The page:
Rishi Sunak promises to save tax payers billions as he insists on Rwanda plan

.The Prime Minister said he is confident emergency legislation will make sure there are no more “domestic blockers” to the flagship policy which was thwarted by the Supreme Court.

Mr Sunak said the British public have been increasingly frustrated by the spiralling cost of housing migrants in hotels.

Speaking to journalists en-route to the COP28 climate summit in Dubai the PM said a successful deterrent that stops illegal migrants from coming to the UK will save huge amounts of money in the long run.

“We are already, incredibly frustratingly for the British people and the taxpayer, spending billions to house illegal migrants in hotels, especially, and that’s not right, I’ve talked about it repeatedly, we have got to end that.

“And we’re not going to end that unless we can have a successful deterrent that stops people from coming here, right? Because that in the long run is the billions that we need to save.”

Mr Sunak hit out after Rwanda raised concerns over the delays to the migrant scheme.

Kigali is said to be concerned by delays to the emergency legislation which will declare the country safe.

Home Office officials are in Kigali finalising details on a new treaty which ministers hope will address the Supreme Court’s concerns over Rwanda’s asylum system.

The Rwandan Government is said to be concerned about Britain having too much influence on Kigali’s legal system.

The Prime Minister insisted he is “completely confident” the scheme complies with the UK’s international obligations.

He added: “Now I want the next stage of this is for us to bring forward legislation to make it unequivocally clear, and Parliament will be able to confirm that, that Rwanda is safe for the purpose of operationalising this scheme and thereby making sure there are no more domestic blockers to the proper functioning of this scheme.

“I will not let a foreign court stop us from getting a flight off, I am crystal clear we are in compliance with all those obligations and I know the government and the party is united behind that position but also the country is united on this I’ve said it before I’ll say it again everyone’s patience is wearing thin, my patience is wearing thin, the country’s patience is wearing thin we have to end this merry go round.

“We are doing everything right we will bring forward this legislation, it will be crystal clear and then I expect to get this scheme up and running.”

Mr Sunak highlighted progress has already been made in tackling illegal migration as small boat crossings have fallen by a third this year.

READ MORE Rishi Sunak fightback begins with three point boost for Conservatives in poll

But he vowed getting the Rwanda scheme up and running is crucial to finishing the job.

“In order to get the job done we do need to stand up the Rwanda plan because I want a functioning deterrent,” he said.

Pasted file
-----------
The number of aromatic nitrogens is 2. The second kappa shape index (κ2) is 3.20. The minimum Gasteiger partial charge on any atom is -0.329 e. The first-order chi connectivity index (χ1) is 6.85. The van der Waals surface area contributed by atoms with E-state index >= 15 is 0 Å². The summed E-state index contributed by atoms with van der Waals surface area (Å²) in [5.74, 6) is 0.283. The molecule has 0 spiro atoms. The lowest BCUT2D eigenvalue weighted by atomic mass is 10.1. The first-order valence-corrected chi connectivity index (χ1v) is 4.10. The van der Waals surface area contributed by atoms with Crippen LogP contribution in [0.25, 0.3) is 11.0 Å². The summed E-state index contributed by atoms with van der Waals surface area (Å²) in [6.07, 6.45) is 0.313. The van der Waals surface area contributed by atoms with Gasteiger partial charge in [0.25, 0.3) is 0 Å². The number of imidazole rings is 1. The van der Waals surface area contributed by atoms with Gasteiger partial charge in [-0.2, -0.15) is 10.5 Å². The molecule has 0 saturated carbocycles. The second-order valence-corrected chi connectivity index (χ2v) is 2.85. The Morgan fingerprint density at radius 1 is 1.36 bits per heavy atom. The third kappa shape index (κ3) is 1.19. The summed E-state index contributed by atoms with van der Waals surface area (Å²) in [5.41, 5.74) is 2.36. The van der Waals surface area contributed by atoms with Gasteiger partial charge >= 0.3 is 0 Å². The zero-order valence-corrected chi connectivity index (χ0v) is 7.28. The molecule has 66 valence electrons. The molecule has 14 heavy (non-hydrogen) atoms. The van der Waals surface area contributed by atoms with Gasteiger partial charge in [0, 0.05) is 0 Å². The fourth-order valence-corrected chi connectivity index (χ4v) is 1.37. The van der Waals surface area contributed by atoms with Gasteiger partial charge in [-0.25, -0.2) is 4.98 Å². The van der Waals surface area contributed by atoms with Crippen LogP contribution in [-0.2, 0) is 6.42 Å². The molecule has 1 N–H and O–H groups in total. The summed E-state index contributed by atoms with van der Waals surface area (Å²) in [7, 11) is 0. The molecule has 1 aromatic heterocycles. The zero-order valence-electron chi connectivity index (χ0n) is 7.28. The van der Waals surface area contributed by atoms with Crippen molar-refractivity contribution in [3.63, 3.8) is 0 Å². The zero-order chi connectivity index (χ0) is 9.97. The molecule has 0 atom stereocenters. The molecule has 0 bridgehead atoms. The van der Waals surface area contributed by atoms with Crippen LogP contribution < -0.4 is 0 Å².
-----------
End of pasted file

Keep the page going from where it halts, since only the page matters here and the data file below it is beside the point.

“We’ve seen that deterrents work, we’ve seen it in Albania. Because we are now returning people back to Albania as a result of the new agreement that we have, as part of the diplomacy and statecraft that we’ve conducted over the past year, you’ve seen the numbers coming from Albania drop by 90 per cent.

“That tells you that deterrents work, so if you can have a functioning deterrent system, people will stop coming. And we need to now replicate that on a bigger scale, that’s why Rwanda’s crucial.

“And if we can get that right, it will literally save us billions in the long run, so that is the right focus.”

Around 28,500 migrants have crossed the English Channel so far this year..

In 2022, 45,755 migrants made the crossing, the highest number since figures began to be collected in 2018.

Speaking to broadcasters as he arrived in the Gulf State Mr Sunak said his “patience is worn thin” by setbacks to the deal.

“We’re finalising that at the moment. And it’s important that we get it right because this is such a vital issue.

“But I’m clear about the goal here – the goal is to make sure that Parliament can declare unequivocally that on the basis of everything that we’ve done that Rwanda is a safe place to operationalise our scheme.

“Once we’ve done that and Parliament’s affirmed that, there should be no more domestic blocks to us putting in place this programme that we’ve been working on for a long time.

“But I’ve also been clear that I won’t allow a foreign court to block us from flights taking off. “My patience is worn thin, the British people’s patience is worn thin.

“And although we’ve made great progress on this issue – reducing the number of small boat crossings by a third this year, something that everyone thought was impossible when I got this job – we’ve got more to go.

“I want to finish the job and that’s why I’ll get the Rwanda scheme up and running.”

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